Text by Chris Rees
Swansea is a handsome town on Tasmania’s east coast, with a famous football ground. This is because the boundary line takes a dogleg around the neighbouring cemetery.
Boundary umpires need to keep their heads up when sprinting the line, and also be prepared to venture into consecrated ground to retrieve the Sherrin.
Things are pretty quiet on both sides of the fence since the Swansea football club went into recess after the 2020 Oatlands District FA season.
Despite missing the 2021 season, the off-field club survives. Swansea was a late withdrawal after the 2022 ODFA roster was announced. They are again not on the 2023 roster but fundraising and recruitment efforts continue; it would be wonderful to see them rejoining the resurgent ODFA in 2024.
The scoreboard at Swansea is a recycled highway sign, with more than its fair share of shotgun pellet damage. It’s fairly certain that this happened during it’s first life out on the roadside.*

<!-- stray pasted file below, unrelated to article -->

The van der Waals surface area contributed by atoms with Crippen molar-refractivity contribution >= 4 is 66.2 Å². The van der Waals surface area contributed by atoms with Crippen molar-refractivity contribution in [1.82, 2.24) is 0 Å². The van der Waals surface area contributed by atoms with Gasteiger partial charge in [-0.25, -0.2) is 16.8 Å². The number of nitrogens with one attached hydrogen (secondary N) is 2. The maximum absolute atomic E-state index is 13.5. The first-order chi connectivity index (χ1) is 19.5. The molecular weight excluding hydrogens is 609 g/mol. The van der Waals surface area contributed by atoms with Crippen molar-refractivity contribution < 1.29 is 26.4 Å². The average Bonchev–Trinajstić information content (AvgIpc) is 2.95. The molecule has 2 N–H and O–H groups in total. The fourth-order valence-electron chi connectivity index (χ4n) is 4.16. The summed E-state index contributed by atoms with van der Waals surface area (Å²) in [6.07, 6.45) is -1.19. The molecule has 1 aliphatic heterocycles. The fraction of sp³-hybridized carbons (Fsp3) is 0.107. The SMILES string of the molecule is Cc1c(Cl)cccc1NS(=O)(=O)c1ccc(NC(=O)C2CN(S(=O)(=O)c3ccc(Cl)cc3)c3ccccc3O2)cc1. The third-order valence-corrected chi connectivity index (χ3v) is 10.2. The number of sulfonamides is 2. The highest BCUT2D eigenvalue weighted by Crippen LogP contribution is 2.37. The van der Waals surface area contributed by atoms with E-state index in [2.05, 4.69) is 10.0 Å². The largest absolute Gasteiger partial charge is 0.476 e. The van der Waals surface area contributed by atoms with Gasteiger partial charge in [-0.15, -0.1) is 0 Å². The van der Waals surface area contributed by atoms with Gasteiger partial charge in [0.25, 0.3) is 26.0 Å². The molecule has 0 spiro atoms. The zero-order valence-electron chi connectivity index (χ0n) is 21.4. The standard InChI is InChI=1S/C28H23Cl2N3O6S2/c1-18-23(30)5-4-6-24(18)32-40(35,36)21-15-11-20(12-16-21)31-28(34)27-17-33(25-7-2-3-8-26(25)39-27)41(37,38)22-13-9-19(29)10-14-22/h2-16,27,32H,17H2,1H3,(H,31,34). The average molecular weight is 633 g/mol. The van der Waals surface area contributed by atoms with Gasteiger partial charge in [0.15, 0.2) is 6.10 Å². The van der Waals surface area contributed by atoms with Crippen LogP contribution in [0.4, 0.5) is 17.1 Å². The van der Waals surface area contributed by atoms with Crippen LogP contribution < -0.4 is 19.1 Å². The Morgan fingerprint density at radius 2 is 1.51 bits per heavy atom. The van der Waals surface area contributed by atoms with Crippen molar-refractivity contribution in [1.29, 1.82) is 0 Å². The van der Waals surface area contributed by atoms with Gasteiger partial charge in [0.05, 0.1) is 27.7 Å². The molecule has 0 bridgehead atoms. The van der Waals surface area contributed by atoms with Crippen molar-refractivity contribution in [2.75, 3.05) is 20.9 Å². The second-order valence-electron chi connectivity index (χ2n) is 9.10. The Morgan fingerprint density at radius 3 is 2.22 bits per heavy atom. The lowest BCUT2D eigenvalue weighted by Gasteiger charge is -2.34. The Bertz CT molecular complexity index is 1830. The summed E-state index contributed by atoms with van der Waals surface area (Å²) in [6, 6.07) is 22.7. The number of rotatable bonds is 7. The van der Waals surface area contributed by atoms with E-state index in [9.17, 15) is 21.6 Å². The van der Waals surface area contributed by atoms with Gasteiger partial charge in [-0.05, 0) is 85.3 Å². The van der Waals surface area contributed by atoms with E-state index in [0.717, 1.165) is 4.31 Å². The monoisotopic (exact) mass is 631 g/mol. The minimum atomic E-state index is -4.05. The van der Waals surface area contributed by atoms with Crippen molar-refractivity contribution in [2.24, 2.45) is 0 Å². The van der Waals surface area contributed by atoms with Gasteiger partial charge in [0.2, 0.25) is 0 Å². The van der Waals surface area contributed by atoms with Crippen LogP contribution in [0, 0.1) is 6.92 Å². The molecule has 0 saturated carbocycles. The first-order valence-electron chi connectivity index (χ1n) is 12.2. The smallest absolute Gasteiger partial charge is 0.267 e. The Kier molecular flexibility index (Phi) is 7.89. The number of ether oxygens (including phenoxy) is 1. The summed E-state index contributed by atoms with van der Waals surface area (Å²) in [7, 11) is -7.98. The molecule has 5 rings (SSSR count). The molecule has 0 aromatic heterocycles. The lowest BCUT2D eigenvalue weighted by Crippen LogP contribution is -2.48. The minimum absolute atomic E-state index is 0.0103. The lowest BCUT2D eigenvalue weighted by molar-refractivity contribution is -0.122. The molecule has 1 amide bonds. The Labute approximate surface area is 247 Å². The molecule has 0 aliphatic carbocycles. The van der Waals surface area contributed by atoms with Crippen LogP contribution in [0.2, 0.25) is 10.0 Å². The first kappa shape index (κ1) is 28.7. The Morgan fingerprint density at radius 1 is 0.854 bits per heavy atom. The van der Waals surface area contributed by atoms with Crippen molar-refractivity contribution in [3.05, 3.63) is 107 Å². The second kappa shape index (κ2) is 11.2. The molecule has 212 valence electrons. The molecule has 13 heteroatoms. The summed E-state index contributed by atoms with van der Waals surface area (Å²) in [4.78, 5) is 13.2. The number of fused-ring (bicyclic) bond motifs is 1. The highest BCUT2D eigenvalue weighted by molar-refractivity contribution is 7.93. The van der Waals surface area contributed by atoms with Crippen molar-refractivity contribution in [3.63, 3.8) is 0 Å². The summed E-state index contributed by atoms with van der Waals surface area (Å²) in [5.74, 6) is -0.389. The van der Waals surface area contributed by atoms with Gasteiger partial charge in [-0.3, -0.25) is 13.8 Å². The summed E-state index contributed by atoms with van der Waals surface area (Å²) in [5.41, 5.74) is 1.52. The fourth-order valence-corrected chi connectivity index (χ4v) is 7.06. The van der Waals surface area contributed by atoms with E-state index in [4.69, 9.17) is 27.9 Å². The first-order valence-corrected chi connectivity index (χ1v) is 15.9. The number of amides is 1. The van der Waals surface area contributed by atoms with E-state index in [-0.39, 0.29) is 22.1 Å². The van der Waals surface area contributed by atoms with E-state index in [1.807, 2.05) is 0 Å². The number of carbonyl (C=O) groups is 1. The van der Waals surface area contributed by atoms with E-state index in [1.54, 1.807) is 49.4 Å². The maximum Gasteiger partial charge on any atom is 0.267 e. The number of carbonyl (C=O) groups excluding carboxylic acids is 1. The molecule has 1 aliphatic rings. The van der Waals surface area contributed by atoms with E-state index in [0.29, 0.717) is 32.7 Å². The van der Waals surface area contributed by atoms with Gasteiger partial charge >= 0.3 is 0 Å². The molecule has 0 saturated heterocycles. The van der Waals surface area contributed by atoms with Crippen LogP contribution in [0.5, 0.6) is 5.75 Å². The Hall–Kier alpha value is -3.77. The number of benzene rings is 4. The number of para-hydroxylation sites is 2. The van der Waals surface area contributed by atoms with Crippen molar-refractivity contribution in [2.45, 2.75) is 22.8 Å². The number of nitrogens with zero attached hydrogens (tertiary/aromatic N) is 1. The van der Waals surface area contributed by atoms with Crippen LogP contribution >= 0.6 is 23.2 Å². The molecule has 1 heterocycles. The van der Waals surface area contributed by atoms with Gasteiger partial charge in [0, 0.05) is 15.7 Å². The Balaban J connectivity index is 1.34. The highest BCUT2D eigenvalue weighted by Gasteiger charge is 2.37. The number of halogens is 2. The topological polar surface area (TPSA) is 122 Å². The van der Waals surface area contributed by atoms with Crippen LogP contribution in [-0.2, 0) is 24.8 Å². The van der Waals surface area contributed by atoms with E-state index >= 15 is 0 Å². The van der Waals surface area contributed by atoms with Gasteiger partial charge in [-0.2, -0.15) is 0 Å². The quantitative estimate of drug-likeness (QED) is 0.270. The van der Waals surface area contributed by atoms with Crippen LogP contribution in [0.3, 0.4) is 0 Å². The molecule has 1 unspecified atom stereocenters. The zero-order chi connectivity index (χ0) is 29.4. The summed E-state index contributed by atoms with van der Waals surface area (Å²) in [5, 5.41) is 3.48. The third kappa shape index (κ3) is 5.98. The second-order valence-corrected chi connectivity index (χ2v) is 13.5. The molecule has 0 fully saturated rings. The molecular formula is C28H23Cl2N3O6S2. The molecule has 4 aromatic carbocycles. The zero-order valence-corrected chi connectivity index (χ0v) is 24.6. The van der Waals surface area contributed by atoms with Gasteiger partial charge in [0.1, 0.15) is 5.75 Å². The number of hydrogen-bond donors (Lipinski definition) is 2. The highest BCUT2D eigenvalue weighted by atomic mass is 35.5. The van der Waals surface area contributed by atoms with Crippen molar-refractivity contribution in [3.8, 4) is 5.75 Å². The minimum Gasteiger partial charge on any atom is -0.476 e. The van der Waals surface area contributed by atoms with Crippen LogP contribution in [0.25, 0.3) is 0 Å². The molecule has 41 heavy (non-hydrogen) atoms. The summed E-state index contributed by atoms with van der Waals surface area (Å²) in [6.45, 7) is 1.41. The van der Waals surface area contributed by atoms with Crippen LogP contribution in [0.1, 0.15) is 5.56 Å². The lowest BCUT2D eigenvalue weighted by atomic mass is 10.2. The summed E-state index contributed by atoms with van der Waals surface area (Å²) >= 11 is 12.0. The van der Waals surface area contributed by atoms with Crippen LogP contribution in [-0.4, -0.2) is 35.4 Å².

The Swansea Swans/Bulldogs have travelled far and wide to play over the years – including an infamous boat trip home after beating Maria Island, when the sails caught fire.
The club were traditionally the Swans, but changed to the Bulldogs on admission to the Fingal District FA where the St Helens Swans had precedence. They are nowadays represented by a savage swan wearing the familiar blue with red and white hoops – although a more naturalistic and benign swan graces the clubhouse facade.
See also: https://australianfootball.com/clubs/stats/Swansea/1559/
Plus excellent reminiscence at The Footy Almanac
*The only instance Scoreboard Pressure knows of especially foul play involving a scoreboard is a storyline from Midsomer Murders.